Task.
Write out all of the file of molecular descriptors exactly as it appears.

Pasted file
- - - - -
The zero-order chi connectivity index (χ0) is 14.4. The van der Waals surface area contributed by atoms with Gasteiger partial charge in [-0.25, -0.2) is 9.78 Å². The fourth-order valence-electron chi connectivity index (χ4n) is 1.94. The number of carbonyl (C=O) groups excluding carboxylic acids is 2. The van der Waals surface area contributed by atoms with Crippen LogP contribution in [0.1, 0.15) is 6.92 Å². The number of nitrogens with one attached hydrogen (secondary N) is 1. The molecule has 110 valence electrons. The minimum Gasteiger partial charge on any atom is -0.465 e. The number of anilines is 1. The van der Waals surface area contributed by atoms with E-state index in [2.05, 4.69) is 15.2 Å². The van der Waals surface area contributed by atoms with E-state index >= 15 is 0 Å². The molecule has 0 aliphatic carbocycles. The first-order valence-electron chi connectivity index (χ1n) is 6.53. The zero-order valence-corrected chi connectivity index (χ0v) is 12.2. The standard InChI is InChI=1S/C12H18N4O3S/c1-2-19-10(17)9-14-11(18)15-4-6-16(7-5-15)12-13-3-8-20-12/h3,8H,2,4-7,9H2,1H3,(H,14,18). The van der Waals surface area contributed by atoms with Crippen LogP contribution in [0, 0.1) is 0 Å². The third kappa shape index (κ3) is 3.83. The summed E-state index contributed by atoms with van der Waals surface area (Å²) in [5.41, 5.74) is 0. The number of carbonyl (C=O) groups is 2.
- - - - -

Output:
The zero-order chi connectivity index (χ0) is 14.4. The van der Waals surface area contributed by atoms with Gasteiger partial charge in [-0.25, -0.2) is 9.78 Å². The fourth-order valence-electron chi connectivity index (χ4n) is 1.94. The number of carbonyl (C=O) groups excluding carboxylic acids is 2. The van der Waals surface area contributed by atoms with Crippen LogP contribution in [0.1, 0.15) is 6.92 Å². The number of nitrogens with one attached hydrogen (secondary N) is 1. The molecule has 110 valence electrons. The minimum Gasteiger partial charge on any atom is -0.465 e. The number of anilines is 1. The van der Waals surface area contributed by atoms with E-state index in [2.05, 4.69) is 15.2 Å². The van der Waals surface area contributed by atoms with E-state index >= 15 is 0 Å². The molecule has 0 aliphatic carbocycles. The first-order valence-electron chi connectivity index (χ1n) is 6.53. The zero-order valence-corrected chi connectivity index (χ0v) is 12.2. The standard InChI is InChI=1S/C12H18N4O3S/c1-2-19-10(17)9-14-11(18)15-4-6-16(7-5-15)12-13-3-8-20-12/h3,8H,2,4-7,9H2,1H3,(H,14,18). The van der Waals surface area contributed by atoms with Crippen LogP contribution in [0, 0.1) is 0 Å². The third kappa shape index (κ3) is 3.83. The summed E-state index contributed by atoms with van der Waals surface area (Å²) in [5.41, 5.74) is 0. The number of carbonyl (C=O) groups is 2.